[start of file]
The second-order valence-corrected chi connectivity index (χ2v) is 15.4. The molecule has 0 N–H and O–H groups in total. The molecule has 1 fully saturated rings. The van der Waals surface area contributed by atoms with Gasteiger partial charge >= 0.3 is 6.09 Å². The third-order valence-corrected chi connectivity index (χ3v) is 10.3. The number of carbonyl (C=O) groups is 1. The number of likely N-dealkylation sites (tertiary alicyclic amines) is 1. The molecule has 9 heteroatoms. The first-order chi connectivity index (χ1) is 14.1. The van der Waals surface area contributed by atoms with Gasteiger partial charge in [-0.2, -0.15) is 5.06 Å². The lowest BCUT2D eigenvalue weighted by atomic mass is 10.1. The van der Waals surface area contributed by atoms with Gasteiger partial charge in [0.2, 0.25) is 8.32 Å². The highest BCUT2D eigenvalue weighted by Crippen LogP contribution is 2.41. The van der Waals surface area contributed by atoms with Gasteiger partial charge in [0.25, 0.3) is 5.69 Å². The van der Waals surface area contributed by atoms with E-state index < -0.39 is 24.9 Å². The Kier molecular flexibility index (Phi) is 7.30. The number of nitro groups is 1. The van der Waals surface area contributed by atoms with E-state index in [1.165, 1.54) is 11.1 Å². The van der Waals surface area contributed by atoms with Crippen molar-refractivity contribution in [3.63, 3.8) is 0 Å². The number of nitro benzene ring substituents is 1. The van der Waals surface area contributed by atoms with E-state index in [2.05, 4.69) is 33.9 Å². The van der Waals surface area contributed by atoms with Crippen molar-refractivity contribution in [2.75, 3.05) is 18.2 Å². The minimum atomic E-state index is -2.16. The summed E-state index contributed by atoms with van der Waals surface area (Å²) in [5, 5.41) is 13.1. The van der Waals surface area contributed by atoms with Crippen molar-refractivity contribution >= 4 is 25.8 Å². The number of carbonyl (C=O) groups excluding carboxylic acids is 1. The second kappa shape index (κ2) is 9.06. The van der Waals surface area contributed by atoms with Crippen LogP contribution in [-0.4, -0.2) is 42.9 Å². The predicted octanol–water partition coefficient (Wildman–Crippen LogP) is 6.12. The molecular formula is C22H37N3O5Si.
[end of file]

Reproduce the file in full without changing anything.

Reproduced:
The second-order valence-corrected chi connectivity index (χ2v) is 15.4. The molecule has 0 N–H and O–H groups in total. The molecule has 1 fully saturated rings. The van der Waals surface area contributed by atoms with Gasteiger partial charge >= 0.3 is 6.09 Å². The third-order valence-corrected chi connectivity index (χ3v) is 10.3. The number of carbonyl (C=O) groups is 1. The number of likely N-dealkylation sites (tertiary alicyclic amines) is 1. The molecule has 9 heteroatoms. The first-order chi connectivity index (χ1) is 14.1. The van der Waals surface area contributed by atoms with Gasteiger partial charge in [-0.2, -0.15) is 5.06 Å². The lowest BCUT2D eigenvalue weighted by atomic mass is 10.1. The van der Waals surface area contributed by atoms with Gasteiger partial charge in [0.2, 0.25) is 8.32 Å². The highest BCUT2D eigenvalue weighted by Crippen LogP contribution is 2.41. The van der Waals surface area contributed by atoms with Gasteiger partial charge in [0.25, 0.3) is 5.69 Å². The van der Waals surface area contributed by atoms with E-state index < -0.39 is 24.9 Å². The Kier molecular flexibility index (Phi) is 7.30. The number of nitro groups is 1. The van der Waals surface area contributed by atoms with E-state index in [1.165, 1.54) is 11.1 Å². The van der Waals surface area contributed by atoms with Crippen molar-refractivity contribution in [3.63, 3.8) is 0 Å². The number of nitro benzene ring substituents is 1. The van der Waals surface area contributed by atoms with E-state index in [2.05, 4.69) is 33.9 Å². The van der Waals surface area contributed by atoms with Crippen molar-refractivity contribution in [2.75, 3.05) is 18.2 Å². The minimum atomic E-state index is -2.16. The summed E-state index contributed by atoms with van der Waals surface area (Å²) in [5, 5.41) is 13.1. The van der Waals surface area contributed by atoms with Crippen molar-refractivity contribution >= 4 is 25.8 Å². The number of carbonyl (C=O) groups excluding carboxylic acids is 1. The second kappa shape index (κ2) is 9.06. The van der Waals surface area contributed by atoms with Crippen LogP contribution in [-0.4, -0.2) is 42.9 Å². The predicted octanol–water partition coefficient (Wildman–Crippen LogP) is 6.12. The molecular formula is C22H37N3O5Si.